While Spokane Public Schools struggles to pay for extra-curricular sports and librarians, one small school district in Eastern Washington provides laptop computers for every student.
That same district, the Almira School District in Lincoln County, enjoys a student-to-teacher ratio of 5-to-1; Spokane class sizes average more than 16 students per teacher.
State taxpayers send $23,000 for every student in Almira’s rural school, which houses about 50 children in grades prekindergarten through eight. But state taxpayers spend only $8,906 for every student in Spokane’s buildings.
If Spokane schools received as much per student as tiny Almira, the district’s expected $10.5 million budget shortfall would vanish, and it would have an additional $500 million to spend each year.
The disparity between Almira and the Spokane school district is not unique. Throughout Washington, the tiniest schools – generally those with fewer than 100 students – spend vastly more of state taxpayers’ money for each student than do larger, urban districts. Central Valley School District in Spokane Valley spent $7,658 per student last school year; Washtucna, a 51-student Adams County district, spent $34,105. East Valley spent $8,294 and Liberty $9,717.
“Some of these districts are so small they feel like they have a home school, but they get a house to put their kids in,” said Neil Sullivan, executive director of finance for Spokane Public Schools, the state’s second-largest district.
In Washington, there are 296 school districts, including 39 with fewer than 100 students and an additional 63 with fewer than 500.
“The funding formula recognizes that small schools need additional resources,” said Steve Shish, a supervisor of apportionment payments for the state Office of Superintendent of Public Instruction.
Money to pay for teachers is allocated based on enrollment in a district.
In the case of small districts, the state reasons, more teachers may be required for fewer students. For example, the same person can’t teach both first and seventh grades, Shish said.
So, a district like Almira ends up with far more teachers per student than a large district, like Spokane or Seattle.
In addition to staffing, tiny schools receive additional funding from the state to help offset the cost of transportation to far-off places and other expenses associated with being “remote and necessary.”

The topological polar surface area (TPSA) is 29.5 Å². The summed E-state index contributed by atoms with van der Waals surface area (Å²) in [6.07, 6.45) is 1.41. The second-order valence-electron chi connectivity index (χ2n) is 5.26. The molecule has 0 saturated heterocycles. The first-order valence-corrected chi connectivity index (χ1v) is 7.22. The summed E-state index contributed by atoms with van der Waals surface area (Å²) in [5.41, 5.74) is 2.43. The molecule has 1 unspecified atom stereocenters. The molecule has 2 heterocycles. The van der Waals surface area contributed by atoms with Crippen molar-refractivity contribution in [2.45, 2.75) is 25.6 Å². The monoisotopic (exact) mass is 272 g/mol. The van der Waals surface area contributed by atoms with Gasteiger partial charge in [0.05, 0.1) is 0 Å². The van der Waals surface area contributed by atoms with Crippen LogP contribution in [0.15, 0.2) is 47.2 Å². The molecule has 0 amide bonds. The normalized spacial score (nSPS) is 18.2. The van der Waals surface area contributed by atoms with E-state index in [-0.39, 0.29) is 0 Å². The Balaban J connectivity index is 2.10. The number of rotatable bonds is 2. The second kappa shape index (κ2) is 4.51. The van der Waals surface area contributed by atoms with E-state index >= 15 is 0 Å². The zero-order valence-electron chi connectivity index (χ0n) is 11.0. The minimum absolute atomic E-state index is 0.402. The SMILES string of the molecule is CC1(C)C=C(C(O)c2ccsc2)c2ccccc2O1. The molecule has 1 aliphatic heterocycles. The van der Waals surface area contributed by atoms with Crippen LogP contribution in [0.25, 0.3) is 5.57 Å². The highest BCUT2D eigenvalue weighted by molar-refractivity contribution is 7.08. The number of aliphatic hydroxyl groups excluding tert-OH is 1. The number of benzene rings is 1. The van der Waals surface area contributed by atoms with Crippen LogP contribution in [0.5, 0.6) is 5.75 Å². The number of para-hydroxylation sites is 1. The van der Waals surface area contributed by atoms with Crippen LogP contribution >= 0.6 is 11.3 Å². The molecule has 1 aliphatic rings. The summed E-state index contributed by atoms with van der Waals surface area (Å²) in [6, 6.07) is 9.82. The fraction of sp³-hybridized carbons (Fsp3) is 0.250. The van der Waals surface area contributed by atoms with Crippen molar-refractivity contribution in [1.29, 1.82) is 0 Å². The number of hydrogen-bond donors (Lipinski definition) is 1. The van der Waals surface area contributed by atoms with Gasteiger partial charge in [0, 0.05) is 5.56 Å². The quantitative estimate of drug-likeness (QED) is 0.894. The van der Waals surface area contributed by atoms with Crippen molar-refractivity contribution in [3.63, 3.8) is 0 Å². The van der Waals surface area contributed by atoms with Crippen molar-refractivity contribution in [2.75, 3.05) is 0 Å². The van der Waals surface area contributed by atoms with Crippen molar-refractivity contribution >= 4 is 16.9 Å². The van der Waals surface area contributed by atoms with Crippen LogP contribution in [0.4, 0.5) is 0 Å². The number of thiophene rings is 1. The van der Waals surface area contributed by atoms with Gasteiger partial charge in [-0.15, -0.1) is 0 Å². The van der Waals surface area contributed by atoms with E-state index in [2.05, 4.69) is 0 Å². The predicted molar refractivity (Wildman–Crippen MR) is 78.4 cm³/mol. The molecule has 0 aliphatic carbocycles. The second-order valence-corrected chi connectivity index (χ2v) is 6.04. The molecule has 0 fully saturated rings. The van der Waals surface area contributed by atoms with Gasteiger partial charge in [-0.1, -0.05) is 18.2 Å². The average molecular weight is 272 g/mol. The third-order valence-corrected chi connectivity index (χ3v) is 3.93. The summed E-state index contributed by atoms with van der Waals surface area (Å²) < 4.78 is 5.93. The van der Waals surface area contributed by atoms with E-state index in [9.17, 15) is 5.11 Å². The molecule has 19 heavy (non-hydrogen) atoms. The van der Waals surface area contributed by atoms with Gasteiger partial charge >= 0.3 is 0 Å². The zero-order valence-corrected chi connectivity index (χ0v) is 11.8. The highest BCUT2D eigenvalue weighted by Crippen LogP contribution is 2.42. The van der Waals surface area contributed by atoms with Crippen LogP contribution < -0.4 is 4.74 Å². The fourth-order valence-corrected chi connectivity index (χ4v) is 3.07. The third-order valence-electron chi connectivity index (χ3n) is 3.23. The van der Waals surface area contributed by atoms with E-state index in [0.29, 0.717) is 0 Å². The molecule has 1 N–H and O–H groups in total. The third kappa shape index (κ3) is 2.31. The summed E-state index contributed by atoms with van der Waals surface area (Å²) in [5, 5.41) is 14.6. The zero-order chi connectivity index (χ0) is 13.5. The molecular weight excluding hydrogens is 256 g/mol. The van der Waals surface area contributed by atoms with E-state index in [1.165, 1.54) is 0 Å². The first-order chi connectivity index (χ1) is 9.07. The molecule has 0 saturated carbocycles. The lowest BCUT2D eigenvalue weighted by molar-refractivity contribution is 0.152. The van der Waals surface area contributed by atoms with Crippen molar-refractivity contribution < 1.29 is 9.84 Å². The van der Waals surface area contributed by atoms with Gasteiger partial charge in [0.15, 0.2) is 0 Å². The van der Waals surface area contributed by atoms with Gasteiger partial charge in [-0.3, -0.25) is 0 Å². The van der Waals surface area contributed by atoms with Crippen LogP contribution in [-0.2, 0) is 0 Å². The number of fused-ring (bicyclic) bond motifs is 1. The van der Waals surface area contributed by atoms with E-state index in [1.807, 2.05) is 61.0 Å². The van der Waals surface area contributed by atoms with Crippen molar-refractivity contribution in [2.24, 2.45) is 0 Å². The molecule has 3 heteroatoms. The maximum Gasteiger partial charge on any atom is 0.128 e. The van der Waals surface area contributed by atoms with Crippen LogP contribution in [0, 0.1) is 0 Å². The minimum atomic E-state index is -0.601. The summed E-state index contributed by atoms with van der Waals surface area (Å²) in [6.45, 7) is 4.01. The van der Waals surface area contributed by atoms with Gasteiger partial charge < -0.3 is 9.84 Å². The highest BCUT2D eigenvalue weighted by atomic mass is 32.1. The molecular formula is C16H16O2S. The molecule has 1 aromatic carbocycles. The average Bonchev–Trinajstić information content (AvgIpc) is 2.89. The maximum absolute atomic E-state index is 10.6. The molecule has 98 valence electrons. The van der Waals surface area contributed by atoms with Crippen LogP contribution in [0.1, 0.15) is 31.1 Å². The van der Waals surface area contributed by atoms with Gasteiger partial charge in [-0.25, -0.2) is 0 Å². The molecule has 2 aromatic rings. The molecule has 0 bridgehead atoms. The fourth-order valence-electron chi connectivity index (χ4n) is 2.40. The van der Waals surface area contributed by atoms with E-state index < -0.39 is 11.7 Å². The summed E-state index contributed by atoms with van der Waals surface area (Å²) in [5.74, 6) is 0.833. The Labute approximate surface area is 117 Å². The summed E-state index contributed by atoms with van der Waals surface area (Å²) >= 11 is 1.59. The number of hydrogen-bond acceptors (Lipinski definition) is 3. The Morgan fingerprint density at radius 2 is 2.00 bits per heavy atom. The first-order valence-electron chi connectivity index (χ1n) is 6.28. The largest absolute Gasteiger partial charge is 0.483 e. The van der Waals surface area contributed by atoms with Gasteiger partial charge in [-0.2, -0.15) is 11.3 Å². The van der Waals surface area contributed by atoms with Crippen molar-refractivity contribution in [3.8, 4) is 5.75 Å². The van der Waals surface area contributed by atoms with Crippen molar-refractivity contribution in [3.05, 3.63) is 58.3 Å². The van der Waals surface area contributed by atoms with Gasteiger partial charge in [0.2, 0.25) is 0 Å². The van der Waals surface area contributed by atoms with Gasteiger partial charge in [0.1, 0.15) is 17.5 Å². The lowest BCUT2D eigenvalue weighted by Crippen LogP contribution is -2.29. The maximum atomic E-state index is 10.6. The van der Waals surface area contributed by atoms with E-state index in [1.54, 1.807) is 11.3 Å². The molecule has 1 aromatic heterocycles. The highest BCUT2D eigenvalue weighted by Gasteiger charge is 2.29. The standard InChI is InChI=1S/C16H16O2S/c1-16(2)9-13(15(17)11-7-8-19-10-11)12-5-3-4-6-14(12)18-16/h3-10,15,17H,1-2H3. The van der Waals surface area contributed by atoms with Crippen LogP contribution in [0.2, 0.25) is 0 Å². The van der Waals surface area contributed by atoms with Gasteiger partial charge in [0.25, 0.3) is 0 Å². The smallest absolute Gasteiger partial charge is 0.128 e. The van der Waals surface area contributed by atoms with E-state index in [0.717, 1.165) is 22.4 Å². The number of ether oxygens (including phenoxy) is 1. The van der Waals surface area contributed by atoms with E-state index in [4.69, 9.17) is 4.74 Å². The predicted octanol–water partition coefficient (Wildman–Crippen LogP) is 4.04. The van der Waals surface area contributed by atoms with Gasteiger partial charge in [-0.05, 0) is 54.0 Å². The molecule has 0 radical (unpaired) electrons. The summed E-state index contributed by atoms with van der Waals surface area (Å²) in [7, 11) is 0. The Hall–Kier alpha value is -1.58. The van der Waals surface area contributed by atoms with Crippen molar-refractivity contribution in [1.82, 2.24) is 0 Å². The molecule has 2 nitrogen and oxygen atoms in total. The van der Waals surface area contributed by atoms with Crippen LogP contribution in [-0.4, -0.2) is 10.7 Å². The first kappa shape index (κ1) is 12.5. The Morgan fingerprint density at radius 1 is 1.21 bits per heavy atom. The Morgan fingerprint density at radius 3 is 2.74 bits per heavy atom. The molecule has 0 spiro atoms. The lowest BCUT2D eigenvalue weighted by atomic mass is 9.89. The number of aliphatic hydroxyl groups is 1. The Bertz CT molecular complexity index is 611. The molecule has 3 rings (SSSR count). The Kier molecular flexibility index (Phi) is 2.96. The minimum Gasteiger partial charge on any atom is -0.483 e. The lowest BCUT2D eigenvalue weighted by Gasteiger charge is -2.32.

For instance, it wouldn’t be practical for the 16 students in the Shaw Island School District to ferry hop to the next nearest school. So the state funds that “remote and necessary” school to the tune of $18,436 per student – compared with a statewide average of $5,736.
Washington is unique in having so many small districts scattered throughout the state. Many states, like Nevada and North Carolina, divide school districts up by county to increase efficiency. The Clark County (Nev.) School District, which includes Las Vegas, operates 326 schools and has more than 200,000 students.
“You could put every small district into one Spokane school,” said Aaron Chavez, the superintendent of Almira, located in farm country about 70 miles west of Spokane.
Chavez said Almira’s money is not spent on frills. But his school does enjoy the benefits of being so small, he acknowledged.
In addition to teacher attention that can’t be rivaled by larger districts, Almira recently received a grant that allowed the purchase of technology, including enough laptop computers to provide one for each student in grades three through eight; document cameras; GPS units; and Apple iPods to create videos – or podcasts – of teachers at work in the classroom.
The school also is wirelessly connected to the Internet, so students can log on to educational Web sites from anywhere.
“We have limited resources and this allows us to really be able to bring in the outside world,” said Susan Douglas, a middle-school teacher.
Smaller districts may get more per student to perform the same function as a large school, but their overall budgets are small, leaving little margin of error for unexpected expenses.
Almira, for instance, had a budget last school year of $1.8 million. That compared to $260 million in Spokane.
When its boiler blew recently, the Almira district had to spend $80,000 to replace it. That came from the district’s $400,000 rainy-day fund.
Still, the district had about a quarter of a year’s budget in the bank at the end of last school year – about $462,000.
By comparison, Spokane had about $19 million – or 7.4 percent of its annual budget. That’s not enough to pay for one months’ worth of expenses.
What’s left months later isn’t enough to cover the district’s expected budget gap.